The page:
Bennett went on to admit he wants to see a number of changes take place. He shared with The Crossroads on Monday afternoon his biggest ambitions for the City of Swainsboro. If elected mayor, he wants to address, first and foremost, the budget.


“A group of us citizens got together for six months and looked over the financials on our own time not for the recognition but because we wanted better for our city. We gave the city options, and those suggested fixes are still sitting on people’s desk. I want to cut $1.5 million over the course of the next five years. There are ways we could bring our millage rate down significantly and slowly without hurting anybody’s pocket,” Bennett said. “I also believe Swainsboro is big enough to hire a financial officer. If it will save us more money than it costs us to hire that person, we should hire one. A financial officer should be able to tell us where we’re wasting money, and this person should be able to find us money by seeking and writing grants as well. I also want to work with the county to streamline overlapping services and help, to a degree, alleviate the city’s financial responsibility to provide those same services. I’ve already talked to the county, and there are some ways we can do that.”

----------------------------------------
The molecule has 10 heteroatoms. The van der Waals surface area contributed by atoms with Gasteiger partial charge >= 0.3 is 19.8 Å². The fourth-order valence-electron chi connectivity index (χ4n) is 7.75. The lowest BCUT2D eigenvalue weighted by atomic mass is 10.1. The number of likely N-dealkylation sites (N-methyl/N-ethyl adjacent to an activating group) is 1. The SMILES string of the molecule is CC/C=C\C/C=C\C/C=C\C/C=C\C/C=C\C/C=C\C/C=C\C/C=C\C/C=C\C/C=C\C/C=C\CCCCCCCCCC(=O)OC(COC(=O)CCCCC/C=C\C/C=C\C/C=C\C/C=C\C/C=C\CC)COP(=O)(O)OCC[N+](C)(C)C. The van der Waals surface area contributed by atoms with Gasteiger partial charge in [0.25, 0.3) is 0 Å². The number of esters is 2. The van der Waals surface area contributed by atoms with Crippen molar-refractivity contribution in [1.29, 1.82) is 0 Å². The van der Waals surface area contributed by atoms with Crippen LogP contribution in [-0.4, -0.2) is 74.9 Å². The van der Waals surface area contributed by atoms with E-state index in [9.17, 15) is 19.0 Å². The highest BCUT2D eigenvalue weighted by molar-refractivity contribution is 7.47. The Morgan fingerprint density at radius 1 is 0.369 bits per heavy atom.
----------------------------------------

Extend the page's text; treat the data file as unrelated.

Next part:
Bennett also wants to take a more traditional approach to insurance coverage for city employees. In his research, he says he has found a nearly identical policy for half the price.


“I don’t want to scare anyone who works for the city into thinking I’m going to come in and try to take their insurance away. The idea is to adjust the salaries so take-home pay stays the same. For new hires, though, we can fix it immediately.”


Furthermore, Bennett, with his years of starting projects, bringing them to fruition, and maintaining them successfully, believes he can help address the interactive triangle that is jobs, taxes, and homes.